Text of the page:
Investing in Global Literacy | John Jezzini

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Investing in global literacy is not talked about enough; in today's interview with John Jezzini, We will be taking a look at how much is invested in global Literacy worldwide.

Q: John Jezzini, Let's talk about investing in global literacy.

A: A commitment to global literacy significantly impacts the lives of children in developing nations and the future we will all share. Any educational endeavor must be built based on reading since it underlies a child's whole learning experience. Early grades, or even earlier if feasible, provide the finest chance to develop reading skills. This investment prospectus outlines the case for increased literacy spending as a key to all future learning and a potent tool to break intergenerational cycles of poverty. The sooner we spend teaching kids to read so they can read to learn, the greater the payoff will be for everyone.

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There has been significant improvement in children's access to schools during the last ten years. Governments have expanded school access and attendance in many developing nations, partly due to the UN's Millennium Development Goal (MDG) for universal primary education. In reality, primary school enrolment rates have increased from 83 percent in 2000 to over 90 percent globally as of 2013. Yet, more than a third of primary school-aged children must develop the most fundamental reading abilities globally. This equates to more than 250 million kids, aged 5 to 12, who cannot read or write, whether or not they are in school.1 Of them, 130 million still struggle with reading after completing four years of schooling. Another shocking figure is that 124 million children between 6 and 15 do not attend school. This number includes 65 million school dropouts and 59 million young ones who never began school.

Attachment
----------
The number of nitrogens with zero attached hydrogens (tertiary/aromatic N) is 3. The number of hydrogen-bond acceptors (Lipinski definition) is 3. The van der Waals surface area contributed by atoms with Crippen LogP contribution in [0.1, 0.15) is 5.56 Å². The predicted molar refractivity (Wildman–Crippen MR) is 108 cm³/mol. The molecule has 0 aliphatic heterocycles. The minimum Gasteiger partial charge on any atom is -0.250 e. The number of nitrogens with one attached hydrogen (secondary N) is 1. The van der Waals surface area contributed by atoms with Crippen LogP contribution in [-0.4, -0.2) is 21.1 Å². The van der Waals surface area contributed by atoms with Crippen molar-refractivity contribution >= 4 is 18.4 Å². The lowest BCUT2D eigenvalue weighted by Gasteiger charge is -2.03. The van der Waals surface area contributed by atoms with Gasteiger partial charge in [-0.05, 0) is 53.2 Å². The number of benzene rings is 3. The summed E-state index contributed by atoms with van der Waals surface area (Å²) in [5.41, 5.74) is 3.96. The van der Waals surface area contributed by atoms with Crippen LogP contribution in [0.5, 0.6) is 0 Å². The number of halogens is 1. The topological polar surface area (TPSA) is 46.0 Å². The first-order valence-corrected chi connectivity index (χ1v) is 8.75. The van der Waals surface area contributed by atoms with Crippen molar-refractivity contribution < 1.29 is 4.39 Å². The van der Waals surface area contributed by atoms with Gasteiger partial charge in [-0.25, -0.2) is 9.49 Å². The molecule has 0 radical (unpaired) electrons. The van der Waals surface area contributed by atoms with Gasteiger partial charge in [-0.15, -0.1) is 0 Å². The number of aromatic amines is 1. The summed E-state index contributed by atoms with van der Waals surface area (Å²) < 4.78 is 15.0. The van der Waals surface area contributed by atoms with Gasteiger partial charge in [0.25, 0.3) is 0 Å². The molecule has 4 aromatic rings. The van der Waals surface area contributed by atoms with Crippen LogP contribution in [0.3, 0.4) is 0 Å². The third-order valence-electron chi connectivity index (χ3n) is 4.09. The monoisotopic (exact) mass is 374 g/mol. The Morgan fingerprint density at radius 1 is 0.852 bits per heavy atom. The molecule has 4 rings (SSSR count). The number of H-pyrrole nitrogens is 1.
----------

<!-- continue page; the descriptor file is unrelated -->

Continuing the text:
Many of these kids are members of marginalized groups; they don't have access to educational opportunities due to a poisonous combination of prejudice and poverty. They are children from underprivileged origins, especially females, who reside in war-torn nations, slums, and isolated towns, who come from lower-caste or ethnic minority households, or who are crippled. South Asia and West and Central Africa have the lowest rates of literacy. Children with five years of schooling in certain sub-Saharan African nations have a 40% probability of becoming illiterate. These kids won't be able to escape the gravitational pull of widespread poverty. This low level of learning has the additional effect of growing the knowledge gap between developing and developed nations, with serious economic and employment repercussions, given the changing needs in the skills required for today's information-based economy.

Q: John Jezzini, What are the barriers to learning?

A: Too many children continue to leave school before finishing the elementary level, proving that attending school only sometimes converts into learning there. A startling percentage of kids do not know how to read even one word in a simple paragraph by the end of grade two or three, according to preliminary findings from an ongoing worldwide evaluation of reading impairments in 42 impoverished countries. Even after spending many years in school, between 25 and 75 percent of kids in the poorer areas of those nations are unable to read a single word. How can so many kids who have attended school for at least two years yet not be able to read a single word? The severity of the learning crisis suggests issues with classrooms, schools, and instructors. There is an urgent need for systemic improvements in education throughout the globe. The barriers to learning include:

Less than 75% of instructors in one-third of the nations studied received training under national norms. According to studies, in many nations, the typical teacher does not fare noticeably better on reading exams than the top-scoring sixth-graders. Additionally, the development of universal primary education has brought some systems' teacher supply to breaking point. Pupil-teacher ratios at elementary schools in sub-Saharan Africa topped 40:1 as of 2012, with the Central African Republic having the highest ratio at 80:1. The uncertified teachers have been recruited and hired in numerous nations due to a need for qualified educators.